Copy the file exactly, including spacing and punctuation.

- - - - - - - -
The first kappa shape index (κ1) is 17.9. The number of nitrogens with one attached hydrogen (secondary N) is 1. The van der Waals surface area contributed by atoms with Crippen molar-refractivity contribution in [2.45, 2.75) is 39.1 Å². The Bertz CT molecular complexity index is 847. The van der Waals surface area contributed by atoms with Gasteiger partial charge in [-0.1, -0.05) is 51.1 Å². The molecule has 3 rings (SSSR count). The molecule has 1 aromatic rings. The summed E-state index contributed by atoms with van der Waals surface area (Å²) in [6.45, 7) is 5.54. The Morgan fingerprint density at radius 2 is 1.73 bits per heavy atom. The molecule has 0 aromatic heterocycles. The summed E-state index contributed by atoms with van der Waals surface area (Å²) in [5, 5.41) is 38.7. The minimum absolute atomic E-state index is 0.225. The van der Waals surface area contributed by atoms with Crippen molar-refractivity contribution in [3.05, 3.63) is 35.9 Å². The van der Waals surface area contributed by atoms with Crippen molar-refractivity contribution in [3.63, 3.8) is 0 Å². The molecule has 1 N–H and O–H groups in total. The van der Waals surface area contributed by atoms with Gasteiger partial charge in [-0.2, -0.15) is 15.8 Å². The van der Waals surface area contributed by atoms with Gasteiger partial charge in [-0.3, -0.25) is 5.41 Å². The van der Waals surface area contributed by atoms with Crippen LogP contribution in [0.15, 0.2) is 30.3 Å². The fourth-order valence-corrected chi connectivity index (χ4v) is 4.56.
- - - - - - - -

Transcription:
The first kappa shape index (κ1) is 17.9. The number of nitrogens with one attached hydrogen (secondary N) is 1. The van der Waals surface area contributed by atoms with Crippen molar-refractivity contribution in [2.45, 2.75) is 39.1 Å². The Bertz CT molecular complexity index is 847. The van der Waals surface area contributed by atoms with Gasteiger partial charge in [-0.1, -0.05) is 51.1 Å². The molecule has 3 rings (SSSR count). The molecule has 1 aromatic rings. The summed E-state index contributed by atoms with van der Waals surface area (Å²) in [6.45, 7) is 5.54. The Morgan fingerprint density at radius 2 is 1.73 bits per heavy atom. The molecule has 0 aromatic heterocycles. The summed E-state index contributed by atoms with van der Waals surface area (Å²) in [5, 5.41) is 38.7. The minimum absolute atomic E-state index is 0.225. The van der Waals surface area contributed by atoms with Crippen molar-refractivity contribution in [3.05, 3.63) is 35.9 Å². The van der Waals surface area contributed by atoms with Crippen molar-refractivity contribution in [3.63, 3.8) is 0 Å². The molecule has 1 N–H and O–H groups in total. The van der Waals surface area contributed by atoms with Gasteiger partial charge in [-0.2, -0.15) is 15.8 Å². The van der Waals surface area contributed by atoms with Gasteiger partial charge in [-0.3, -0.25) is 5.41 Å². The van der Waals surface area contributed by atoms with Crippen LogP contribution in [0.15, 0.2) is 30.3 Å². The fourth-order valence-corrected chi connectivity index (χ4v) is 4.56.